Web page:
The differences of Denmark and England
The biggest cultural differences from Denmark and England.
The CIFF tradeshow takes place in Copenhagen in August and the lovely team from Emslie Creative are attending. My boss, Amber, asked me for some advice on what to do and where to eat in Copenhagen and that had me thinking what were the biggest differences from Denmark and Copenhagen. It is no secret that I am from a relatively small town with 25,000 inhabitants, so when I decided to finally move to a bigger city, I would have never dreamed about moving to London. I always thought I would move to a place where my friends where, but when I got the opportunity to move to London, it was just too good to turn down. My first week here definitely had me second questioning my decision. I needed to learn to look to the other side of the road before crossing and I had at least 3 near death experiences, before I fully learned my lesson. Even though I have been driving for around 5 years, I still wouldn’t be comfortable driving a car here in fear of driving in the wrong side of the road.
London is also such a multicultural city with lots of different people and different accents and during my first time here, I sometimes found myself having a hard time understanding what people where actually saying and I cannot even count how many times I have just laughed and nodded and hoped that I was not being asked a question. In time, you learn to understand and quickly adjust to the different accents, which I now really appreciate and I love listening to on the tube and on the streets. In Denmark, it is very uncommon calling people “darling” and “sweetie” and it is actually unheard of and never happened to me before, but here in London I get called these nice words just ordering a cup of coffee and to be honest, I really enjoy this part of the culture here. I definitely think that the Danes can learn a lot from the English culture with this kindness and openness. I was also very shocked the first time I was eating my lunch at Wooleys alone, which we never do in Denmark either, and a complete stranger walked up to me asking if he could join me. We ended up talking for 30 minutes and both him and I had a great lunch discussing random topics that came to both of our minds. The Danes also have this word called “hygge” and the definition is simply a term that we use for enjoying life’s simple pleasures, such as friends, family and graciousness and this is something I believe that especially the London people can learn and benefit from. The Londoner’s are some of the busiest and most stressed people in the world and they could really use some nights to just hygge, relax and breathe with a good movie and a blanket.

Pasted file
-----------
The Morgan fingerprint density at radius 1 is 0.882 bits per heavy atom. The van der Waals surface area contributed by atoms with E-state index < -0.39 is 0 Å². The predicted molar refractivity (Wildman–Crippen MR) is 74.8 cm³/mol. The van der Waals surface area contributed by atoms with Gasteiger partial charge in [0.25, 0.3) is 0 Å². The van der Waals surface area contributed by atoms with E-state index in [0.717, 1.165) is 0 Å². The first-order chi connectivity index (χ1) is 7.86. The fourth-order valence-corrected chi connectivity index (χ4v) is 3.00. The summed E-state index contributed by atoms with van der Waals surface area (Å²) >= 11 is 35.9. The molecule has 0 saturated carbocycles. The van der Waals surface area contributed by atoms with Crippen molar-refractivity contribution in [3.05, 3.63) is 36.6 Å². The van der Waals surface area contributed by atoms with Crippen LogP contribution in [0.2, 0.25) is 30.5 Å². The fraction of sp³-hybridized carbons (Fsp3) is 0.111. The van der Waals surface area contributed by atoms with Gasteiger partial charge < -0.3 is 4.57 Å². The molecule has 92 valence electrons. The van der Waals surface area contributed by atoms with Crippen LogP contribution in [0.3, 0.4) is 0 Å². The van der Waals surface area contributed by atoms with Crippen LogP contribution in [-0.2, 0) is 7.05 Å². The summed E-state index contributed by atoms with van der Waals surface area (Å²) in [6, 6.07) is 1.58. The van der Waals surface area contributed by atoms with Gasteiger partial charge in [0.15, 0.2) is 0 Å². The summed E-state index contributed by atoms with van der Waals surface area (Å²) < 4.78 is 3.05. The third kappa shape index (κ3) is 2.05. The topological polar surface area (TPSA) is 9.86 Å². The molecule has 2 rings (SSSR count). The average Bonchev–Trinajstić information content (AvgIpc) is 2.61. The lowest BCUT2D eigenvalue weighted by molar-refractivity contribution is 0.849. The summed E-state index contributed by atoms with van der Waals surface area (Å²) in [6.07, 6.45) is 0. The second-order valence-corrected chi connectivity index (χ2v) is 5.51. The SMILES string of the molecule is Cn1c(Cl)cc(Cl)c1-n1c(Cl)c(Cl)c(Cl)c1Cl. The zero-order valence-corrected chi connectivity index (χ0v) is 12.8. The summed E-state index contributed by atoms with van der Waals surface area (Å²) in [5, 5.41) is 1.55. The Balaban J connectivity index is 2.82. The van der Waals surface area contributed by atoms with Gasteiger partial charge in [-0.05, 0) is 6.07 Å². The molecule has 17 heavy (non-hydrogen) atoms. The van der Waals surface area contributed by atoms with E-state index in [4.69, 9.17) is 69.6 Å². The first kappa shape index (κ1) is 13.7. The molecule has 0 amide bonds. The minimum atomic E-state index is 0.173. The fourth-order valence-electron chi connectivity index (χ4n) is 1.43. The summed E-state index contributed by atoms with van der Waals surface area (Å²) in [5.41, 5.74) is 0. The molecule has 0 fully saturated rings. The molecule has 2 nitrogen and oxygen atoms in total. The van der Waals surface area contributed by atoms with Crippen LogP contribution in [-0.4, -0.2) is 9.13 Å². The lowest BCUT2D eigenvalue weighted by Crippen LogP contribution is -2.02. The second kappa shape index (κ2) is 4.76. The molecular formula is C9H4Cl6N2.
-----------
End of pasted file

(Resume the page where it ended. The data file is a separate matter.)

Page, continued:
The architecture in London is simply beautiful and I enjoy just walking down all the different streets and looking at the buildings. Most of them are old and gorgeous, which gives the city a different vibe than every other city I have been in. The buildings here are, first of all, much taller than in Denmark and there’s so many of them, which is one thing that I miss about Denmark. In Denmark, we have a lot of open space, so it can all be a bit too much for me here. I do miss being able to go to the forest within 10 minutes and just take a long walk with my dog (which I also miss).
Another thing that is extremely cool here, is the different areas that London offers. I can go on the tube and go 15 minutes in two different directions and I will most likely end up in two completely different areas. This really makes me love London in a way that I will never love Denmark, simply because it all looks kind of a like, unless you drive to Copenhagen, which is a bit different from the rest. I love that in one day, I can visit Kensington, which is one of the more expensive areas of London and then travel on the tube and be in Camden within 25 minutes, which is a completely different area that is way more chilled and relaxed, where most of the people are just enjoying life.